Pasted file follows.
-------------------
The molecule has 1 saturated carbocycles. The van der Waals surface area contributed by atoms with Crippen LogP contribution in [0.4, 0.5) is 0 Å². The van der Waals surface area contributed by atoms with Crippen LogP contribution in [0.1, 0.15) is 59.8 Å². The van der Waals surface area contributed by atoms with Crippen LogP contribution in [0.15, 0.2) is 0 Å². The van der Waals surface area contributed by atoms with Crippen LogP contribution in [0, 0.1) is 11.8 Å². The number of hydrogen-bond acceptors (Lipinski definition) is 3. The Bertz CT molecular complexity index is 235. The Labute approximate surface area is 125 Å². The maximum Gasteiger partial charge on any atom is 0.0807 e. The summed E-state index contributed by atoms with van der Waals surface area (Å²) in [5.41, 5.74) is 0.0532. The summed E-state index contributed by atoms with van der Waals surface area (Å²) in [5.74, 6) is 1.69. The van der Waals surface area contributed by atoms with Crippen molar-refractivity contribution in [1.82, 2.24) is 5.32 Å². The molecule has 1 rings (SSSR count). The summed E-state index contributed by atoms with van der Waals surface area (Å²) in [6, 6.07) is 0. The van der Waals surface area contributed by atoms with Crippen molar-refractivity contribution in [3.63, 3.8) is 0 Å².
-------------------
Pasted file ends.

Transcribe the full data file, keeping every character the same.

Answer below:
The molecule has 1 saturated carbocycles. The van der Waals surface area contributed by atoms with Crippen LogP contribution in [0.4, 0.5) is 0 Å². The van der Waals surface area contributed by atoms with Crippen LogP contribution in [0.1, 0.15) is 59.8 Å². The van der Waals surface area contributed by atoms with Crippen LogP contribution in [0.15, 0.2) is 0 Å². The van der Waals surface area contributed by atoms with Crippen LogP contribution in [0, 0.1) is 11.8 Å². The number of hydrogen-bond acceptors (Lipinski definition) is 3. The Bertz CT molecular complexity index is 235. The Labute approximate surface area is 125 Å². The maximum Gasteiger partial charge on any atom is 0.0807 e. The summed E-state index contributed by atoms with van der Waals surface area (Å²) in [5.41, 5.74) is 0.0532. The summed E-state index contributed by atoms with van der Waals surface area (Å²) in [5.74, 6) is 1.69. The van der Waals surface area contributed by atoms with Crippen molar-refractivity contribution in [1.82, 2.24) is 5.32 Å². The molecule has 1 rings (SSSR count). The summed E-state index contributed by atoms with van der Waals surface area (Å²) in [6, 6.07) is 0. The van der Waals surface area contributed by atoms with Crippen molar-refractivity contribution in [3.63, 3.8) is 0 Å².